The Pacific Conference of Churches is again calling for an end to seabed mining.
ABC Radio Australia
The group of Christian churches says governments must ensure proper studies are carried out before any work starts.
The group’s general-secretary, the Reverend Francois Pihaatae says there hasn’t been enough consultation.
Presenter: Geraldine Coutts
Speaker: Reverend Francois Pihaatae, general-secretary, Pacific Conference of Churches
PIHAATAE: During our General Assembly in Honiara, there was a big concern expressed by all communities in the region, including the members of our own respective congregation. They have grown in both volume and intensity, because of the inadequacy and even total absence of appropriate consultation and dialogue with our communities on mining-related policy committee and this process is commonly expressed challenge across the region. So that’s why we, and in an environment where the voices and fear of our peoples are unheard, that’s why the Pacific Conference of Churches, must stand on behalf of our communities and people in the Pacific as our responsibility also as stewarts of God’s creation, that’s we speak out to all those who extractive industries or big powers who are trying to explore the ocean floor for rare metals and other mineral deposits to stop all the research done for seabed mining.
COUTTS: Now, is the Pacific Conference of Churches just against deep seabed mining or at this stage, you’re not necessarily against it, but you want more research before it proceeds?
PIHAATAE: Yeah. Because we have look at seabed mining as a new phenomena. IIt has not been trialed as work, and the Pacific Ocean, a central element to any and all Pacific cultures, spiritual and life in general is expected to be testing ground, eh, for this new frontier in extractive industry. So what we are looking at is the consequences, especially in the ecological arena and the knowledge, I think is still unknown. Science remains silent on that issue.
COUTTS: Is it to late to make these kinds of objections, because Fiji’s already granted exploration licences, three of them. Solomon Islands and a number of other countries, Cook Islands have all expressed interest in deep seabed mining. So do you think the gates closed on argument now that it’s to late, because they’re all going ahead with exploration licences anyway?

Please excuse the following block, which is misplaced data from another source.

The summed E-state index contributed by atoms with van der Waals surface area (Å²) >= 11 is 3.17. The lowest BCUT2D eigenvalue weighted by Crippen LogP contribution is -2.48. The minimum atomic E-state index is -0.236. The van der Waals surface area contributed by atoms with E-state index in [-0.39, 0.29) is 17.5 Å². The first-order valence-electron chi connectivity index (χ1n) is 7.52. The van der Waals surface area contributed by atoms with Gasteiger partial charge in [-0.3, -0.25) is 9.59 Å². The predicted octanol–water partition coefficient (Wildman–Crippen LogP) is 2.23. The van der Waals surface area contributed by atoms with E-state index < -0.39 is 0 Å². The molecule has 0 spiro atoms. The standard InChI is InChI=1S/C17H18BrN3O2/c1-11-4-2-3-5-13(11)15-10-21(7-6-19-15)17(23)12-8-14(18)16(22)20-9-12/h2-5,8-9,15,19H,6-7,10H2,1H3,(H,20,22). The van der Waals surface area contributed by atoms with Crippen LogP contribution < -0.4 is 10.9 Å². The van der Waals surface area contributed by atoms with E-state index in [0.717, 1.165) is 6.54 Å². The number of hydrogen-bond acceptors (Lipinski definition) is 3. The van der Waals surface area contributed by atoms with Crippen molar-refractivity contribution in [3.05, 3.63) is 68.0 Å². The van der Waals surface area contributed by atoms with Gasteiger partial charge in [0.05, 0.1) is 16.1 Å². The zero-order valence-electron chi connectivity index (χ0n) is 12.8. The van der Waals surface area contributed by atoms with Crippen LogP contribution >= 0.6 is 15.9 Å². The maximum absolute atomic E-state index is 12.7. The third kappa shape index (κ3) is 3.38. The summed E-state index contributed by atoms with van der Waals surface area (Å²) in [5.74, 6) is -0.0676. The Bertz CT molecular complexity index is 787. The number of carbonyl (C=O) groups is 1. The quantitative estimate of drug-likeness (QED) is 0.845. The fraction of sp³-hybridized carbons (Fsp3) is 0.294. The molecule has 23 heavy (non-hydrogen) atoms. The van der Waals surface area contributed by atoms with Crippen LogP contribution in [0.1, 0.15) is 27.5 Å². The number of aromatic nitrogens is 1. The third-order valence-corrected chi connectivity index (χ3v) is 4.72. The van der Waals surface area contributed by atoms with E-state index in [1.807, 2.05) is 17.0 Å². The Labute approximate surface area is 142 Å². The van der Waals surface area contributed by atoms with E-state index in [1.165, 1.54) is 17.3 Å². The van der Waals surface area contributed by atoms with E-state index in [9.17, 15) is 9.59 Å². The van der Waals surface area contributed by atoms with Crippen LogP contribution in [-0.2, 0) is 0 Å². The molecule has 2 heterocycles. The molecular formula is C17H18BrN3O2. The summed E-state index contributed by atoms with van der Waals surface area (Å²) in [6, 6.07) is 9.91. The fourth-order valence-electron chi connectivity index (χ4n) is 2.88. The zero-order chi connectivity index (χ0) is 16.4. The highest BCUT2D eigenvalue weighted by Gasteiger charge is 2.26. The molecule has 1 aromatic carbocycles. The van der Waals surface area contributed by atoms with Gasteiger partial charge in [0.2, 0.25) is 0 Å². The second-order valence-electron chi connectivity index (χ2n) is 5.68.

PIHAATAE: I don’t think it’s to late. But as our mandate to stand by our communities and our people and we still hope and believe that there will be if a forum, a platform can be created for discussion and dialogue on these issues. Because if we speak against the seabed mining, it’s because we have a complete examples on the mining done the land base, like in Papua New Guinea’s, Solomon or Nauru, Fiji and Maohi Nui (French Polynesia). So that’s why we stand against the seabed mining and it is like repeating the same damages that have been done on the land to the ocean, that’s why we strongly speak against the seabed mining.
COUTTS: Now the Pacific Conference of Churches had passed a resolution to leaders meeting in Honiara last month. Was it the call to halt the progress on deep seabed mining a unanimous vote at that conference?
PIHAATAE: Yeah, it’s a unanimous voices of the conference and then the question we ask ourself why this extractive industry or big powers are always using us like guinea pigs for experiments in everything and why not do it in they’re own ocean? And why we always? Because our main concern is about the whole Pacific rely on ocean resources, where we our livelihood depend on it. So if that had been damaged, where do you think we will get our foods as our resources as from the ocean?
COUTTS: Well, what’s the next step for the Pacific Council of Churches. Are you going to go to each government or are involved in, or planning to be involved in deep seabed mining and express your concerns directly to them?
PIHAATAE: Yeah, that will be our next step is to approach all the constituents in the Pacific and also the governments, civil societies and mining companies.
We have to have a dialogue before anything is restarted and also affect our people in this new phenomena of the new development option by our governments, given the licence expenses of our ocean floor. So I think there’s still a way where we need to sit down with our governments and other constituency to speak, to dialogue and how can we move forward and not impacting and damaging again the creation of God.